One solution that is often suggested is to make it a user choice. Well, that's one way to "solve" the problem, but it propagates the mess, and it also assumes that the user knows the answer to the question. Do your users whether the video codec you are using uses full-range luma or not? Does the vendor who makes the video codec document that? Probably not. It gets worse, though, when you consider that there may be hidden conversions in the pipeline. You can argue that hidden conversions are bad, and in general it's better to avoid them for performance and quality reasons. However, they're sometimes unavoidable, particularly for display. What would you do if you saw this dialog:

[Absurd warning]

...followed by more for the video compressor and for the video driver. Heck, at this point, why bother having FOURCCs at all? Just make the user enter in the color space and chroma subsampling information too.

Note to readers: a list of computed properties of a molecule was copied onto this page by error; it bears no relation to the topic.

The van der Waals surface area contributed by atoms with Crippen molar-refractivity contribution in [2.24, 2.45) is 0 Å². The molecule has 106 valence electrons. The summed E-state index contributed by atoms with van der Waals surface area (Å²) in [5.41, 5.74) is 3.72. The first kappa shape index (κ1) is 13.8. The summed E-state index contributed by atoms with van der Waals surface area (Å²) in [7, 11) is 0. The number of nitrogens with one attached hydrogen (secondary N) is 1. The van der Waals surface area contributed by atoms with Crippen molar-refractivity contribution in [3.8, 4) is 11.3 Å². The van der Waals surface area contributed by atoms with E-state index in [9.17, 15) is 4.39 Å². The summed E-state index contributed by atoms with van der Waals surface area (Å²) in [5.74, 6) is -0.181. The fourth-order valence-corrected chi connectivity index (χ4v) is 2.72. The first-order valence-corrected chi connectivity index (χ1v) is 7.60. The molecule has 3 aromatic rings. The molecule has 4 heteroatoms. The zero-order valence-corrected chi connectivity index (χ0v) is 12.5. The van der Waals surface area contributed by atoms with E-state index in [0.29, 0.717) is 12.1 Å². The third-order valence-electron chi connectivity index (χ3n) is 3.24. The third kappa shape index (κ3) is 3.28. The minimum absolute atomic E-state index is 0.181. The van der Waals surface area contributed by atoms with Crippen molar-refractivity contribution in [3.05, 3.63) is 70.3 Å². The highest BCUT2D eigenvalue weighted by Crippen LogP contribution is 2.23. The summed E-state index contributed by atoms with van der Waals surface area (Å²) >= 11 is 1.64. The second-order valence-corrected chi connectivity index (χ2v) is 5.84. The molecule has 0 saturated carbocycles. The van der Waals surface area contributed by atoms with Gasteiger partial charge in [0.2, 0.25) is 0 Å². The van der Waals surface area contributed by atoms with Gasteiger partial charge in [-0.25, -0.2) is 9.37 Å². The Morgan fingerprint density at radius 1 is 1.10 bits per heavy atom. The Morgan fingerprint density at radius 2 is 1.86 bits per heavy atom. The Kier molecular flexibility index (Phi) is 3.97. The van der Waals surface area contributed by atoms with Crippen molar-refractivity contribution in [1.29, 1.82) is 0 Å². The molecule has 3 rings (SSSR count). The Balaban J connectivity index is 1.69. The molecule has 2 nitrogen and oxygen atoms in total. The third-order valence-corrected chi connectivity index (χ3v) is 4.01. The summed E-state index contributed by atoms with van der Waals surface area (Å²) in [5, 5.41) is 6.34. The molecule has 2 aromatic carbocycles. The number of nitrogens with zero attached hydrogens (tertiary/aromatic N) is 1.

I've also heard the suggestion to make the determination based on whether the frame size is SD or HD. That's not really any better. So now you can't resize video temporarily across the SD/HD boundary without incurring a color conversion... yuck.

An additional reason I've heard to put in options is to recover blacker than black (BTB) and whiter than white (WTW) areas. Well, yes, you can do that via changing the color space, but that's not really what you're trying to do -- you need some sort of conversion to map those values in range, but the full range YCbCr color space is unlikely to be the one you want, and by changing the color space you're also whacking chroma as well as luma. What you really need is a custom color conversion matrix or at least to remap the luma range. Otherwise, you're likely reducing contrast more than necessary or introducing slight color shifts into your video.